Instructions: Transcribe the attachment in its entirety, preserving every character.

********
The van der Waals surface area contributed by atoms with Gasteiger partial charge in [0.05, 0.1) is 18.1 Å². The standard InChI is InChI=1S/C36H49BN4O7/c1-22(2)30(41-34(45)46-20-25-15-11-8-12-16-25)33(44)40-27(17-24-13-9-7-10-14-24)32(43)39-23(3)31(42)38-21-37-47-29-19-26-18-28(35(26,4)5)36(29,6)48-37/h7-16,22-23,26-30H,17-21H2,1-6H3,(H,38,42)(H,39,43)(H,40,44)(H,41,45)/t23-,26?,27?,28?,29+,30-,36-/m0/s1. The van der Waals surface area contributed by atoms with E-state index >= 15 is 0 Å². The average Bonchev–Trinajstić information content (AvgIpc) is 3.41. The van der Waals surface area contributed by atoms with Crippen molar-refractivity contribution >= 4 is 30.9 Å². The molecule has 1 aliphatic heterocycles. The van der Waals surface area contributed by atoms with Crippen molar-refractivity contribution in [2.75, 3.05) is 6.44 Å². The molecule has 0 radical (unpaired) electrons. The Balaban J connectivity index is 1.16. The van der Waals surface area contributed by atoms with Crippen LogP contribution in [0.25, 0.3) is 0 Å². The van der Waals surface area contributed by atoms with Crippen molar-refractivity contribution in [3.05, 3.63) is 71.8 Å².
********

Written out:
The van der Waals surface area contributed by atoms with Gasteiger partial charge in [0.05, 0.1) is 18.1 Å². The standard InChI is InChI=1S/C36H49BN4O7/c1-22(2)30(41-34(45)46-20-25-15-11-8-12-16-25)33(44)40-27(17-24-13-9-7-10-14-24)32(43)39-23(3)31(42)38-21-37-47-29-19-26-18-28(35(26,4)5)36(29,6)48-37/h7-16,22-23,26-30H,17-21H2,1-6H3,(H,38,42)(H,39,43)(H,40,44)(H,41,45)/t23-,26?,27?,28?,29+,30-,36-/m0/s1. The van der Waals surface area contributed by atoms with E-state index >= 15 is 0 Å². The average Bonchev–Trinajstić information content (AvgIpc) is 3.41. The van der Waals surface area contributed by atoms with Crippen molar-refractivity contribution >= 4 is 30.9 Å². The molecule has 1 aliphatic heterocycles. The van der Waals surface area contributed by atoms with Crippen molar-refractivity contribution in [2.75, 3.05) is 6.44 Å². The molecule has 0 radical (unpaired) electrons. The Balaban J connectivity index is 1.16. The van der Waals surface area contributed by atoms with Crippen LogP contribution in [0.25, 0.3) is 0 Å². The van der Waals surface area contributed by atoms with Crippen molar-refractivity contribution in [3.05, 3.63) is 71.8 Å².